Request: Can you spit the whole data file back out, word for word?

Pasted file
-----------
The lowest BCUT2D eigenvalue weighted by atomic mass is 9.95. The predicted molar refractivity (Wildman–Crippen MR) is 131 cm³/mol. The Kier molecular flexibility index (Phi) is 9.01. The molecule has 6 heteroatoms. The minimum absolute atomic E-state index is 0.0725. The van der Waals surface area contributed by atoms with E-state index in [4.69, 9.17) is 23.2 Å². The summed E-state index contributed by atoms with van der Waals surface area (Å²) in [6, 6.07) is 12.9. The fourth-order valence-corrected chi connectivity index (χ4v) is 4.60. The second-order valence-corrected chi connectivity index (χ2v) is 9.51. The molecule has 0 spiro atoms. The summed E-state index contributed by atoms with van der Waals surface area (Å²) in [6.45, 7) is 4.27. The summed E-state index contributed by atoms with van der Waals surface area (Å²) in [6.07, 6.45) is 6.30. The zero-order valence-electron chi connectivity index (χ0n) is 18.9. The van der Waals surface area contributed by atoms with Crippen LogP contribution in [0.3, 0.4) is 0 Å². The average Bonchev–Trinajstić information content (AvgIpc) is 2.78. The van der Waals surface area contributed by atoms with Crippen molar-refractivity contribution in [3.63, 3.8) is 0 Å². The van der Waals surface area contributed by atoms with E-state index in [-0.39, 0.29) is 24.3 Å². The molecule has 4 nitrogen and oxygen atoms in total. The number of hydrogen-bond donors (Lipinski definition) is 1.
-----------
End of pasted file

The lowest BCUT2D eigenvalue weighted by atomic mass is 9.95. The predicted molar refractivity (Wildman–Crippen MR) is 131 cm³/mol. The Kier molecular flexibility index (Phi) is 9.01. The molecule has 6 heteroatoms. The minimum absolute atomic E-state index is 0.0725. The van der Waals surface area contributed by atoms with E-state index in [4.69, 9.17) is 23.2 Å². The summed E-state index contributed by atoms with van der Waals surface area (Å²) in [6, 6.07) is 12.9. The fourth-order valence-corrected chi connectivity index (χ4v) is 4.60. The second-order valence-corrected chi connectivity index (χ2v) is 9.51. The molecule has 0 spiro atoms. The summed E-state index contributed by atoms with van der Waals surface area (Å²) in [6.45, 7) is 4.27. The summed E-state index contributed by atoms with van der Waals surface area (Å²) in [6.07, 6.45) is 6.30. The zero-order valence-electron chi connectivity index (χ0n) is 18.9. The van der Waals surface area contributed by atoms with Crippen LogP contribution in [0.3, 0.4) is 0 Å². The average Bonchev–Trinajstić information content (AvgIpc) is 2.78. The van der Waals surface area contributed by atoms with Crippen molar-refractivity contribution in [3.63, 3.8) is 0 Å². The van der Waals surface area contributed by atoms with E-state index in [-0.39, 0.29) is 24.3 Å². The molecule has 4 nitrogen and oxygen atoms in total. The number of hydrogen-bond donors (Lipinski definition) is 1.